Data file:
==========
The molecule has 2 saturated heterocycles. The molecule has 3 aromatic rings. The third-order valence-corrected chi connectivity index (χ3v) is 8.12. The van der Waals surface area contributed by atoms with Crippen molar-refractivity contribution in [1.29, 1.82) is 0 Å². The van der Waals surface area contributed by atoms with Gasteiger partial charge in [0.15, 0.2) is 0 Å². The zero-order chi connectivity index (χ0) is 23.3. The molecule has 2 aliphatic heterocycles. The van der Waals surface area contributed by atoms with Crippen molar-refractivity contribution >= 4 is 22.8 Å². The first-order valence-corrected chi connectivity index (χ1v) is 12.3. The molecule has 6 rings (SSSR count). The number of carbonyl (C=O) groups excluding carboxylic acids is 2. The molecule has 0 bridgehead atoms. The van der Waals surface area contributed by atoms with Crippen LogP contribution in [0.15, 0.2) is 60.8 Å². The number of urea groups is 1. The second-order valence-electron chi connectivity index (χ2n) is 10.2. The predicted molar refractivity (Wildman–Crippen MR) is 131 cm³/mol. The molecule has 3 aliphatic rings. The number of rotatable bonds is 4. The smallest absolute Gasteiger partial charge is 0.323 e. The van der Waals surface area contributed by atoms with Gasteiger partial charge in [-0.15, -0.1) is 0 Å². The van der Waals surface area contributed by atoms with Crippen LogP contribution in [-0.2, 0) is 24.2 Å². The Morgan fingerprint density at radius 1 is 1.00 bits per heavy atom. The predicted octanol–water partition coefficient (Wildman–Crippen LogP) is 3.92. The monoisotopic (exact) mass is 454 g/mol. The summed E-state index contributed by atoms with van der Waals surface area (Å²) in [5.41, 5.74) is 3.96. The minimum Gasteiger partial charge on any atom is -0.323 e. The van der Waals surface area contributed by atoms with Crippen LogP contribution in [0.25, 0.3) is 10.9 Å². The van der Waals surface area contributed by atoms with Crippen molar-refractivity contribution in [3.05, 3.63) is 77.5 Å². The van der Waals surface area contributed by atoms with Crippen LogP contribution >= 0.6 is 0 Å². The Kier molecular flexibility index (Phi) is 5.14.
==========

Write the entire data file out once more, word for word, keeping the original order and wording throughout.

The molecule has 2 saturated heterocycles. The molecule has 3 aromatic rings. The third-order valence-corrected chi connectivity index (χ3v) is 8.12. The van der Waals surface area contributed by atoms with Crippen molar-refractivity contribution in [1.29, 1.82) is 0 Å². The van der Waals surface area contributed by atoms with Gasteiger partial charge in [0.15, 0.2) is 0 Å². The zero-order chi connectivity index (χ0) is 23.3. The molecule has 2 aliphatic heterocycles. The van der Waals surface area contributed by atoms with Crippen molar-refractivity contribution >= 4 is 22.8 Å². The first-order valence-corrected chi connectivity index (χ1v) is 12.3. The molecule has 6 rings (SSSR count). The number of carbonyl (C=O) groups excluding carboxylic acids is 2. The molecule has 0 bridgehead atoms. The van der Waals surface area contributed by atoms with Crippen LogP contribution in [0.15, 0.2) is 60.8 Å². The number of urea groups is 1. The second-order valence-electron chi connectivity index (χ2n) is 10.2. The predicted molar refractivity (Wildman–Crippen MR) is 131 cm³/mol. The molecule has 3 aliphatic rings. The number of rotatable bonds is 4. The smallest absolute Gasteiger partial charge is 0.323 e. The van der Waals surface area contributed by atoms with Gasteiger partial charge in [-0.15, -0.1) is 0 Å². The van der Waals surface area contributed by atoms with Crippen LogP contribution in [-0.2, 0) is 24.2 Å². The Morgan fingerprint density at radius 1 is 1.00 bits per heavy atom. The predicted octanol–water partition coefficient (Wildman–Crippen LogP) is 3.92. The monoisotopic (exact) mass is 454 g/mol. The summed E-state index contributed by atoms with van der Waals surface area (Å²) in [5.41, 5.74) is 3.96. The minimum Gasteiger partial charge on any atom is -0.323 e. The van der Waals surface area contributed by atoms with Crippen LogP contribution in [0.25, 0.3) is 10.9 Å². The van der Waals surface area contributed by atoms with Crippen molar-refractivity contribution in [3.05, 3.63) is 77.5 Å². The van der Waals surface area contributed by atoms with Crippen LogP contribution >= 0.6 is 0 Å². The Kier molecular flexibility index (Phi) is 5.14.